Starman: David Bowie on TV

Some of Bowie's best televised moments.

If ever there was a star who was born for the screen, it was David Bowie. Across his career, the man born David Robert Jones underwent transformation after transformation—from a slightly fey acoustic songman to moonage daydreamer to a living and breathing Patrick Nagel illustration. No matter how he looked, Bowie always made good television. Below, we’ve collected a few of our favorite televised performances.


“Space Oddity,” 1970
While this video claims to be Bowie’s first appearance on TV, that’s not actually true: he popped up in 1964 as the founder of the Society for the Prevention of Cruelty to Long-Haired Men, setting his career’s trajectory three years before his first album would appear. But this performance of “Space Oddity” is a fantastic time capsule. Those bell bottoms! That feathered hair!

“Queen Bitch,” The Old Grey Whistle Test, 1972
Ah, what a difference a couple of years makes. Only two years after he out-Framptoned Peter Frampton, Bowie showed up on The Old Grey Whistle Test to play “Queen Bitch,” from the previous year’s Hunky Dory. And while the proto-punk chug of the song itself is a far cry from “Space Oddity,” the look shows him to be not a boy, not yet an androgynous alien.

“Starman,” Top of the Pops, 1972
There is very little in this life more delightful than seeing a made-up Bowie toss aside that blue acoustic guitar to put his arm around Mick Ronson in the chorus of this performance of “Starman.”

“Young Americans,” The Dick Cavett Show, 1974
Whole lot going on here. You’ve got the zoot-suited Bowie popping up on American late-night TV to ask whether anyone remembers Richard Nixon (who had resigned all of four months prior), you’ve got Luther Vandross on backing vocals, you’ve got a riotous sax run from David Sanborn. And you’ve got some excellent shoulder moves as the song bops into its home stretch.

“Golden Years,” Soul Train, 1975
Sure, he’s lip-synching. But tell me you don’t want to see a shoulder-padded Bowie telling Don Cornelius about The Man Who Fell to Earth.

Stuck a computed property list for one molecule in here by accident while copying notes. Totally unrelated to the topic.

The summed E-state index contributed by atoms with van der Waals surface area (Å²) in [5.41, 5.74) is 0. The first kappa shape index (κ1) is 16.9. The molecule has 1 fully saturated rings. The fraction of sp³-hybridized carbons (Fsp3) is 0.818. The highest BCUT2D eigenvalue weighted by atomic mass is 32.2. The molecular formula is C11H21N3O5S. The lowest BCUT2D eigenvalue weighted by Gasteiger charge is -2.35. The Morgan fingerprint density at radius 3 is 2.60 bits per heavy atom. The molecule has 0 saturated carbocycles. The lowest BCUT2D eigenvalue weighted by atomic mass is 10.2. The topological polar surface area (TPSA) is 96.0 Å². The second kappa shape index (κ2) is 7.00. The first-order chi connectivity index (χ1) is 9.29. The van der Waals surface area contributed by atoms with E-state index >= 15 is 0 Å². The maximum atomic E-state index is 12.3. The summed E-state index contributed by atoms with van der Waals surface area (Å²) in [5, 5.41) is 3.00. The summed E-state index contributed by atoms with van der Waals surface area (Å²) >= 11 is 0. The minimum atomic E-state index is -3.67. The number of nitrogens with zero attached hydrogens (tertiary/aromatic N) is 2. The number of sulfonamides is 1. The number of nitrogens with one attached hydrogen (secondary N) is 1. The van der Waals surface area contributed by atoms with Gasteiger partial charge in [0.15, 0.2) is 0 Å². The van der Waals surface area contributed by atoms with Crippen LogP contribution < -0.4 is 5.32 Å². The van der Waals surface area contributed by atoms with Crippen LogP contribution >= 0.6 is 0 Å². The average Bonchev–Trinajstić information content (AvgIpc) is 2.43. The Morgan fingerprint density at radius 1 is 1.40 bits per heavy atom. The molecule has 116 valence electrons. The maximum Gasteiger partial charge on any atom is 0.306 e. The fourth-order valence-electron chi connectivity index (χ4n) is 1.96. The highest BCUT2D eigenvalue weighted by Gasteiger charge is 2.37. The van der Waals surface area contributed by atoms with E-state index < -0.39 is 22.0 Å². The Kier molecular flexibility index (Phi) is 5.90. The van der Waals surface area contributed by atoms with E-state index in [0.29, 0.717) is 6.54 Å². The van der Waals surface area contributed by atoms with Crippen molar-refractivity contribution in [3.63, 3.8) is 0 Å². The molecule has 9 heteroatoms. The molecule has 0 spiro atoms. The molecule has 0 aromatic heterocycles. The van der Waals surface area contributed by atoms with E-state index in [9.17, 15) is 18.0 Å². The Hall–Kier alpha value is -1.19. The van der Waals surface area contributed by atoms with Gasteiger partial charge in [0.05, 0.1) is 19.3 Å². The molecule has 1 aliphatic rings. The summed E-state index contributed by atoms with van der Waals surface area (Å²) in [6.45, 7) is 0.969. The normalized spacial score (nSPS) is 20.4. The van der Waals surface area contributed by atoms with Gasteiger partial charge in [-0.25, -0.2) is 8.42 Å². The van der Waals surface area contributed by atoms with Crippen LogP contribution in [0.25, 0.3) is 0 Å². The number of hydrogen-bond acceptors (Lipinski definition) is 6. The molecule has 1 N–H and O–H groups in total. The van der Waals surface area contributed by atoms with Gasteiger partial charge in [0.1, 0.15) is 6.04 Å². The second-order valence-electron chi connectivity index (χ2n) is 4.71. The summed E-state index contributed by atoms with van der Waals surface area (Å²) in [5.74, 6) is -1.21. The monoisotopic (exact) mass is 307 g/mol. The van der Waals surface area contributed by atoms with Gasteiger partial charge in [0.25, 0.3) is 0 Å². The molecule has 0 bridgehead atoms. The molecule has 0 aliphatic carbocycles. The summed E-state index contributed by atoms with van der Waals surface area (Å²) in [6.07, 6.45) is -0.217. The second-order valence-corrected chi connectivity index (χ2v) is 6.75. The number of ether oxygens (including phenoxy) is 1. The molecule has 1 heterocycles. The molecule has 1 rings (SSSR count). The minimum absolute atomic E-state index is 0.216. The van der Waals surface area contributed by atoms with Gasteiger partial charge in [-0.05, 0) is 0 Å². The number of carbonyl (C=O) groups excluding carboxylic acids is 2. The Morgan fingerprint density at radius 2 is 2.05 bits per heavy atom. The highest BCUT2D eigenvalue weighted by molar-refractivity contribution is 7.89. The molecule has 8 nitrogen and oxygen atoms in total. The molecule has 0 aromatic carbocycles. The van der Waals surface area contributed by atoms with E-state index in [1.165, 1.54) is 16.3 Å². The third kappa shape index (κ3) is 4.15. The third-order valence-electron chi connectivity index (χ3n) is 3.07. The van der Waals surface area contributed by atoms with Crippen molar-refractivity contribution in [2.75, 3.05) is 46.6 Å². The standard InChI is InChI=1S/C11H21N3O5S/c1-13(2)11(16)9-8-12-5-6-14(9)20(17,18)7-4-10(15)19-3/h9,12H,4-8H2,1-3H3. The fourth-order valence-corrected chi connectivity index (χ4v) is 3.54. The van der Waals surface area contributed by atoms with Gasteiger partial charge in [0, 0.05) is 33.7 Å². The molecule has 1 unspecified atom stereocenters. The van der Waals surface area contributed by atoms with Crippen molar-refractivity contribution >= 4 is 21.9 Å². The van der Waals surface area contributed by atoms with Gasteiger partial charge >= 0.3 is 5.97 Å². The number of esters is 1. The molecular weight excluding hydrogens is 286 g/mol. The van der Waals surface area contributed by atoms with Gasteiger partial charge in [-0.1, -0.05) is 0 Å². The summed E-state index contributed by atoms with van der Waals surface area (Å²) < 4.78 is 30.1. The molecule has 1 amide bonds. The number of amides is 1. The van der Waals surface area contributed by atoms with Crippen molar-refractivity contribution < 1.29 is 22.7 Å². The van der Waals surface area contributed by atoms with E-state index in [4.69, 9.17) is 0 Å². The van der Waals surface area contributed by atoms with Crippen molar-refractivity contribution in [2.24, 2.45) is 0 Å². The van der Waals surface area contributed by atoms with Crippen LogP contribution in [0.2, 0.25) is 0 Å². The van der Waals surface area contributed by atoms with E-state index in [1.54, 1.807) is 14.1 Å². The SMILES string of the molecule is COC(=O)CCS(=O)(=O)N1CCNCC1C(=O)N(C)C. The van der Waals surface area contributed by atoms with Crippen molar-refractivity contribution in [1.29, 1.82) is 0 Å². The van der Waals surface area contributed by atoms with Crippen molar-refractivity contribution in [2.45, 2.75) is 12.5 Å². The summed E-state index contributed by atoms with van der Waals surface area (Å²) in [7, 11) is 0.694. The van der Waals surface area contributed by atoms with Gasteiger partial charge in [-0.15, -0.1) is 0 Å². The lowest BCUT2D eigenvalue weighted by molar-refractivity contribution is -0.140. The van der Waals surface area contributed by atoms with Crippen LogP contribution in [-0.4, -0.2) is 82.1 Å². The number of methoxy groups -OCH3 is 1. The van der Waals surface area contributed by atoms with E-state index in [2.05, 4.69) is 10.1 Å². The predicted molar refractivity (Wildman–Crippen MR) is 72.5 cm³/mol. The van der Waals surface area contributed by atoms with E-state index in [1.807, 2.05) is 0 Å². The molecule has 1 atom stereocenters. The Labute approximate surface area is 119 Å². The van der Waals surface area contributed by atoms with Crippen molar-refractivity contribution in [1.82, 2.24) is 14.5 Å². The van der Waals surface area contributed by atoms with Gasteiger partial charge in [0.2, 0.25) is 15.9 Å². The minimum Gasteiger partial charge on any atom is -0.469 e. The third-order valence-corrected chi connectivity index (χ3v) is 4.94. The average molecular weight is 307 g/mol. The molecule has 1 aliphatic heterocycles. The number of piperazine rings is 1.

(Heroes),” The Marc Bolan Show, 1977
A steadily maturing Bowie’s appearance on the late-night show of T. Rex frontman Marc Bolan feels appropriate; while T. Rex had been doing their thing for a few years before Bowie showed up on the scene, his ability to bring gender-bending barrier bashing to the masses almost certainly opened the door for Bolan to become famous enough to get his own late-night show.

 

“Boys Keep Swinging,” SNL, 1979
This appearance with Klaus Nomi was one of the few times in his career that Bowie was the more conservative one on stage—and this despite the fact that he has a puppet suit hanging from his neck.

“Life on Mars?” and “Ashes to Ashes,” The Tonight Show, 1980
“He’s going to do two songs for us about space,” Johnny Carson tells his audience, before Bowie endows “Life on Mars?” with a level of drama that’s almost as comic as it is cosmic. That Carson didn’t really know what to think about his musical guest is pretty odd given the former’s fondness for silly hats.

“20th Century Boy” with Placebo, The Brit Awards, 1999
While not technically a late-night show, this clip from the turn of the century is hard to resist, if only to see a trench-coated Bowie play a headless guitar. Still, there’s some thematic resonance here; Placebo’s cover of T. Rex’s “20th Century Boy” was originally recorded for the soundtrack to Velvet Goldmine, Todd Haynes‘ fictionalized account of the glam scene that Bowie himself helped to invent.

“Five Years” with Arcade Fire, Fashion Rocks, 2005
By 2005, Bowie had long transcended rock stardom and had fully become the cultural magnate whose cachet elevated pretty much everything he happened to glance at. His hearty endorsement of Arcade Fire shortly after the release of their debut Funeral certainly boosted the nascent band’s profile. Here they repay him the favor, backing him for a particularly stirring take on the Ziggy Stardust classic.

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